Scottish Fiscal Commission warns on weak productivity growth

15 Mar 18

Scotland’s economic future depends on the factors underlying its weak productivity growth, according to the independent economic forecaster.

The Scottish Fiscal Commission, the body responsible for producing the nation’s economic and fiscal forecasts, has issued subdued predictions for growth in the Scottish economy over the next five years. It cited slow productivity growth, uncertainty over Brexit and demographic challenges.  

In its first set of official projections in December, it said the Scottish economy would grow by less than 1% a year until 2022, with GDP growth at 0.7% this year rising to 0.9% in 2021.

But, explaining its predictions at an event in Edinburgh this week, the commission said it was weak productivity that was at the heart of its pessimism.

The commission has its own methodology for measuring productivity, alongside estimates produced by the Scottish Government.

“But in both counts, productivity has been declining over the last couple of years, and is lower now than it was in 2015, and that’s a real concern for us,” said David Stone, the commission’s head of economy and income tax forecasting.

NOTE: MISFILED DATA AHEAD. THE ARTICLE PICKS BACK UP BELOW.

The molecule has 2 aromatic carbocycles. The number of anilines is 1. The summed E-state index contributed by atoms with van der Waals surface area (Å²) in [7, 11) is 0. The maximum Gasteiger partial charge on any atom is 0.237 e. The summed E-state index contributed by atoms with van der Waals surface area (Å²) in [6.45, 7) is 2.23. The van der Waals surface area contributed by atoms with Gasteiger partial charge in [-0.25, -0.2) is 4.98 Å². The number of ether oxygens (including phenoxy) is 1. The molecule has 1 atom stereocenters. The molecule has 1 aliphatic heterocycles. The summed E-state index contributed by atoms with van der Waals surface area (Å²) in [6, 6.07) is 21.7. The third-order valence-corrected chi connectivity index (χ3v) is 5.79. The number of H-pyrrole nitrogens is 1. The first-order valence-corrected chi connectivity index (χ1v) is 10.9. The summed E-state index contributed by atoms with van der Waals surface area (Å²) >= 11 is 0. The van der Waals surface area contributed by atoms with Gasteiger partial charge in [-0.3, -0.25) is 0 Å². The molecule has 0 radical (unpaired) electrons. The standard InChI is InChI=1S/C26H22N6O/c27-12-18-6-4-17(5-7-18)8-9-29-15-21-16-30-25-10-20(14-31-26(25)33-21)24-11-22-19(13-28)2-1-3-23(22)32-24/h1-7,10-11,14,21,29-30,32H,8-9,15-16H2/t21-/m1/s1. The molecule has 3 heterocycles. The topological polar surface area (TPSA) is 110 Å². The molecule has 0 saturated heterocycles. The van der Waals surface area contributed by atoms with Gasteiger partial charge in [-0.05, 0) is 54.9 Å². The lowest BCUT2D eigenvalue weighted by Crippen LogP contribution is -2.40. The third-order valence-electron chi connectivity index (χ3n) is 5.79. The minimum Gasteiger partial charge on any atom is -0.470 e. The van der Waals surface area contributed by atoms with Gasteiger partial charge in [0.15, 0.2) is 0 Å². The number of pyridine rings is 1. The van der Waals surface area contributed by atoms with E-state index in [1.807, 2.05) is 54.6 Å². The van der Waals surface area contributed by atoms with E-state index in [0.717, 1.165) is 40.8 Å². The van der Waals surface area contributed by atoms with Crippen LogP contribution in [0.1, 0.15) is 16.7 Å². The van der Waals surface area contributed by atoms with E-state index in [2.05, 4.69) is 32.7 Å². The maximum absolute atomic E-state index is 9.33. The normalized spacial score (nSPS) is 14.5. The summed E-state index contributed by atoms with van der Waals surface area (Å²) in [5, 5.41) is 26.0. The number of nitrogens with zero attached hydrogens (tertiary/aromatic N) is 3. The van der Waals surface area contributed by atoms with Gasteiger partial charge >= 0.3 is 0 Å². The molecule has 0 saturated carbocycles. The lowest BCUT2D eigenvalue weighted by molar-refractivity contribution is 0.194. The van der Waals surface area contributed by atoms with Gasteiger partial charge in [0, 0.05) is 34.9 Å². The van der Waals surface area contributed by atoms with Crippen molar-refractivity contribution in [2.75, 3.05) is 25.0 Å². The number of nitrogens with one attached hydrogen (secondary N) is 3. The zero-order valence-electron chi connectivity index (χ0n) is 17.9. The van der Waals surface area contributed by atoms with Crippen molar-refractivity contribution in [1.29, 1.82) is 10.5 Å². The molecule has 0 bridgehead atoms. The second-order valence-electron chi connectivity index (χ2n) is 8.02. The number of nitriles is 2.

“The big uncertainty [is] what’s going to happen to productivity in the economy,” he said.

Productivity growth started to slow down in 2004, after decades of near constant growth of 2%. However, it was not clear whether this was an ongoing, but temporary, effect of the problems that had been building up in the economy before the financial crisis, or a permanent new feature of the economy.

If it were the former, productivity rates may start to return to close to their former levels, said Stone. “But the longer we see slow growth in productivity, the more we believe this is a longer term, more established part of the economy,” he said.

However, he stressed that the apparent recent stability in productivity growth had to be seen in the context of historical data that showed productivity waxing and waning as waves of innovation moved through the economy.

“We are living in an age where technology is expanding very quickly, but compared to the invention of the combustion engine or when computers were first introduced to the office, is Snapchat really going to have as much of an effect on the economy as those things?” Stone asked.

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